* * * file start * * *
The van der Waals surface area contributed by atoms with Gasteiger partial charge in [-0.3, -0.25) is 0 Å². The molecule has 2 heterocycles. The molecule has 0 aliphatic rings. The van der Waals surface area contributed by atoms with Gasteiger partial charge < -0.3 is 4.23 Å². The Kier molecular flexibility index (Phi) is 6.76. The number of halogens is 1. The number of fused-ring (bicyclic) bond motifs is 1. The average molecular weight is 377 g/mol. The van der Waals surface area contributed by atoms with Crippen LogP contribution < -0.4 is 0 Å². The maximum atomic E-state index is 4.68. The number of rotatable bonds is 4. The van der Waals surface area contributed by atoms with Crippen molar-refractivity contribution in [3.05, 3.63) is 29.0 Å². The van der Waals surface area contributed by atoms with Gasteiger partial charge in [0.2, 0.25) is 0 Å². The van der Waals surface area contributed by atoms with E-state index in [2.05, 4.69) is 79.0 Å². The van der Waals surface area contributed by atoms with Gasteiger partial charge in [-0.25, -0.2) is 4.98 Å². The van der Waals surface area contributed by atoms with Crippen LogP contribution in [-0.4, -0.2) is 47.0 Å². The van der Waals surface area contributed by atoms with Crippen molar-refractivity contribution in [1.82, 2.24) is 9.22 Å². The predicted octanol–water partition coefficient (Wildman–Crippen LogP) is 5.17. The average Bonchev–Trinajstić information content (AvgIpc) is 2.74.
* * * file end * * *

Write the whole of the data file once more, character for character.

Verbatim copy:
The van der Waals surface area contributed by atoms with Gasteiger partial charge in [-0.3, -0.25) is 0 Å². The molecule has 2 heterocycles. The molecule has 0 aliphatic rings. The van der Waals surface area contributed by atoms with Gasteiger partial charge < -0.3 is 4.23 Å². The Kier molecular flexibility index (Phi) is 6.76. The number of halogens is 1. The number of fused-ring (bicyclic) bond motifs is 1. The average molecular weight is 377 g/mol. The van der Waals surface area contributed by atoms with Crippen LogP contribution < -0.4 is 0 Å². The maximum atomic E-state index is 4.68. The number of rotatable bonds is 4. The van der Waals surface area contributed by atoms with Crippen molar-refractivity contribution in [3.05, 3.63) is 29.0 Å². The van der Waals surface area contributed by atoms with Gasteiger partial charge in [0.2, 0.25) is 0 Å². The van der Waals surface area contributed by atoms with E-state index in [2.05, 4.69) is 79.0 Å². The van der Waals surface area contributed by atoms with Gasteiger partial charge in [-0.25, -0.2) is 4.98 Å². The van der Waals surface area contributed by atoms with Crippen LogP contribution in [-0.4, -0.2) is 47.0 Å². The van der Waals surface area contributed by atoms with Crippen molar-refractivity contribution in [1.82, 2.24) is 9.22 Å². The predicted octanol–water partition coefficient (Wildman–Crippen LogP) is 5.17. The average Bonchev–Trinajstić information content (AvgIpc) is 2.74.